Danielle Schwartz Miller (she/her)
Danielle Miller, M.S., is a second-year PhD student in Counseling Psychology at Ball State University with a particular interest in psychosocial oncology, quality of life, behavioral medicine, and provider empathy in healthcare. Born and raised in Pennsylvania, Danielle is brand new to Indiana – and always open to recommendations for places to check out! She earned her Master of Science degree in Counseling Psychology from Chatham University in Pittsburgh, PA. While at Chatham, Danielle led a research project at Hillman Cancer Center under the mentorship of Dr. Vernissia Tam, M.D., studying quality of life of patients undergoing surgery for pancreatic cancer. This rich research experience developed into a broader interest in health psychology and multiculturally-competent healthcare. Danielle also worked on a research team examining how negative stereotypes affect the mental wellbeing of military veterans. Danielle hopes to work in a hospital, cancer center, or VA by meeting with patients and their loved ones and would enjoy educating medical providers how to deliver culturally-sensitive care. When not working with clients, developing research ideas, or teaching, Danielle likes playing with her dog, gardening, going on hikes, and recommending TV shows to anyone who will listen (Curb Your Enthusiasm and Ozark!).
August, 2021 marks the beginning of my 5th year at the University of Notre Dame, Clinical Psychology, PhD program. My research interests are primarily in the expression of psychopathy, personality disorders and forensic assessment of the same. Specifically, I am interested in pathological personality traits, in addition to the scaling and assessment of these malevolent personality types. Current measures of these constructs have been developed primarily with men in mind. I want to explore the relationship between the "dark personality" dimensions and sex/gender differences. Additionally, with a degree in pre-law and certification as a crime scene technician; legal psychology, criminology, forensic psychology, criminal & civil law, and jury decision-making are additional areas of research and professional interest. I look forward to becoming a mentor to any student interested in these areas.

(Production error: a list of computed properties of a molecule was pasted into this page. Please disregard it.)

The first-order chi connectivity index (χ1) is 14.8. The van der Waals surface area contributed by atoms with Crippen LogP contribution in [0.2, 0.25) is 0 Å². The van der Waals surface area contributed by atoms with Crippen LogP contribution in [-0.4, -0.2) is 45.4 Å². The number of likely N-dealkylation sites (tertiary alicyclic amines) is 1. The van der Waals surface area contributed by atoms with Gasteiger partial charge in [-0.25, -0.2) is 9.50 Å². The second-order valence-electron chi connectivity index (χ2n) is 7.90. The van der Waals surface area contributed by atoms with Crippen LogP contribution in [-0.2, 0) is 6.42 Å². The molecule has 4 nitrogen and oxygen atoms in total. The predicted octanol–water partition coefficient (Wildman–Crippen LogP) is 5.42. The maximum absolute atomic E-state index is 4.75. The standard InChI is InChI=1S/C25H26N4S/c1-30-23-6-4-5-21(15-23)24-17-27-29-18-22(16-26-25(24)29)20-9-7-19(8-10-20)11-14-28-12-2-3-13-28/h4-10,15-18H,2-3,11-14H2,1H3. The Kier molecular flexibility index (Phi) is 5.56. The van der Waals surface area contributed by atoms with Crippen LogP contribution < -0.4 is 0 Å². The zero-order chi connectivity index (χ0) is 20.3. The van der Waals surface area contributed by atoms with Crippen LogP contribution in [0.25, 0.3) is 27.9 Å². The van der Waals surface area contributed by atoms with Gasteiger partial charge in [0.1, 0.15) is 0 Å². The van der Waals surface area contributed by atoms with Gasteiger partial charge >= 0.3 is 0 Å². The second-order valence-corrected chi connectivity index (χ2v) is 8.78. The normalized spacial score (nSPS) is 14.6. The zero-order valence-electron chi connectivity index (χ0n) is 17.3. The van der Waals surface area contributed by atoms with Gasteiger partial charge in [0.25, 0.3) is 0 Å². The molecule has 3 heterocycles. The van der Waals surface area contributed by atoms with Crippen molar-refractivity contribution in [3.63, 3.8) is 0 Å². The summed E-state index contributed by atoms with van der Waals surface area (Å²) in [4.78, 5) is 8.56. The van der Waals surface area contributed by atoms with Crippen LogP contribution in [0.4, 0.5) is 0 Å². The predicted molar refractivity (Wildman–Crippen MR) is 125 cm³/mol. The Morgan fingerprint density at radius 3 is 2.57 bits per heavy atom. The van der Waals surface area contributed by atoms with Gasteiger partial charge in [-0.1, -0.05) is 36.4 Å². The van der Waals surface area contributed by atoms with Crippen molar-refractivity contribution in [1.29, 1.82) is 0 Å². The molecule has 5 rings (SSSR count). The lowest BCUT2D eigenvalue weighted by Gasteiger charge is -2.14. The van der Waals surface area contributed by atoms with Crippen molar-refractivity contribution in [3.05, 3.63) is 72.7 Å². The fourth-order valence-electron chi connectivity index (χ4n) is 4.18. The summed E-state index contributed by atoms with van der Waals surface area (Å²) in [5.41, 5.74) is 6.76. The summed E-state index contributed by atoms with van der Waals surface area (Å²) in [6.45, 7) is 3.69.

Joseph Lee Twitdy
Joseph Twitdy, M.S., is a third-year doctoral student of clinical psychology at Indiana State University studying under Dr. Kevin Jordan. Joseph was born and educated in Indiana, being a lifelong Hoosier, earning his bachelors form Indiana State University, and recently his master’s degree. His current aspiration is to become a clinical health psychologist. Currently, Joseph conducts research with his advisor studying the impact that social and agency evaluations have on cardiovascular reactivity. Additionally, he currently works as a graduate clinician at ISU’s Psychology Clinic, and will be able to serve students during the upcoming 2021-2022 semester, at the University’s Student Counseling Center. Joseph currently teaches as an adjunct professor for one of ISU’s Health Psychology courses. His current research interest includes, cardiovascular reactivity (with a personal interest in the impact of the phenomenon of John Henryism), religiosity and spirituality, and mindfulness. To relax Joseph enjoys reading dystopian and utopian literature, attempting to learn a new language, talking with family and friends, playing games.
Michelle Williams is a second-year doctoral student in clinical psychology at Indiana University-Purdue University Indianapolis, with an emphasis in health psychology. Michelle earned a B.S. in Psychology and a minor in Educational Studies from the University of Florida. Her research interests at IUPUI include examining the interaction between depression, anxiety, and cardiometabolic diseases, with a focus on interventions and health disparities. In her free time, she enjoys reading, salsa dancing, and doing music covers.